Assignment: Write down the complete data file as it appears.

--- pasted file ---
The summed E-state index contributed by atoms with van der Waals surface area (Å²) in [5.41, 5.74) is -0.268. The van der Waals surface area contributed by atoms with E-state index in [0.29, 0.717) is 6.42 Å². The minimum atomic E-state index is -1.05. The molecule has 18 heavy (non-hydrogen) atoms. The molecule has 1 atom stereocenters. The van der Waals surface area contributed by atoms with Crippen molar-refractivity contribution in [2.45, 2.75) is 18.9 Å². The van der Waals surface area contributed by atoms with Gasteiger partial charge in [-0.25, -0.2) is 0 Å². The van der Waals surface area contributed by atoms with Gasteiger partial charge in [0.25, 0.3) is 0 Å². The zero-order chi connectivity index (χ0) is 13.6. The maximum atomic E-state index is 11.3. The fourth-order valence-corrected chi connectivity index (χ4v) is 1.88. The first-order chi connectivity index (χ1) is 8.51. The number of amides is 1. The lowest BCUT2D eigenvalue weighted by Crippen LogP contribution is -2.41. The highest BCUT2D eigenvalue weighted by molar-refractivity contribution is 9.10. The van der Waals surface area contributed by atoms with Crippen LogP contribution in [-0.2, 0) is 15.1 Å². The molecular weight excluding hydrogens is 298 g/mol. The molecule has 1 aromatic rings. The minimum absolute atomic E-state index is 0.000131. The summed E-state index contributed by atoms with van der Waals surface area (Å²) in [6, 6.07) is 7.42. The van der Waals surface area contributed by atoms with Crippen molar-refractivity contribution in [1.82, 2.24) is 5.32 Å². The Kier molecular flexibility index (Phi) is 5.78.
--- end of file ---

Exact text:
The summed E-state index contributed by atoms with van der Waals surface area (Å²) in [5.41, 5.74) is -0.268. The van der Waals surface area contributed by atoms with E-state index in [0.29, 0.717) is 6.42 Å². The minimum atomic E-state index is -1.05. The molecule has 18 heavy (non-hydrogen) atoms. The molecule has 1 atom stereocenters. The van der Waals surface area contributed by atoms with Crippen molar-refractivity contribution in [2.45, 2.75) is 18.9 Å². The van der Waals surface area contributed by atoms with Gasteiger partial charge in [-0.25, -0.2) is 0 Å². The van der Waals surface area contributed by atoms with Gasteiger partial charge in [0.25, 0.3) is 0 Å². The zero-order chi connectivity index (χ0) is 13.6. The maximum atomic E-state index is 11.3. The fourth-order valence-corrected chi connectivity index (χ4v) is 1.88. The first-order chi connectivity index (χ1) is 8.51. The number of amides is 1. The lowest BCUT2D eigenvalue weighted by Crippen LogP contribution is -2.41. The highest BCUT2D eigenvalue weighted by molar-refractivity contribution is 9.10. The van der Waals surface area contributed by atoms with Crippen LogP contribution in [-0.2, 0) is 15.1 Å². The molecular weight excluding hydrogens is 298 g/mol. The molecule has 1 aromatic rings. The minimum absolute atomic E-state index is 0.000131. The summed E-state index contributed by atoms with van der Waals surface area (Å²) in [6, 6.07) is 7.42. The van der Waals surface area contributed by atoms with Crippen molar-refractivity contribution in [1.82, 2.24) is 5.32 Å². The Kier molecular flexibility index (Phi) is 5.78.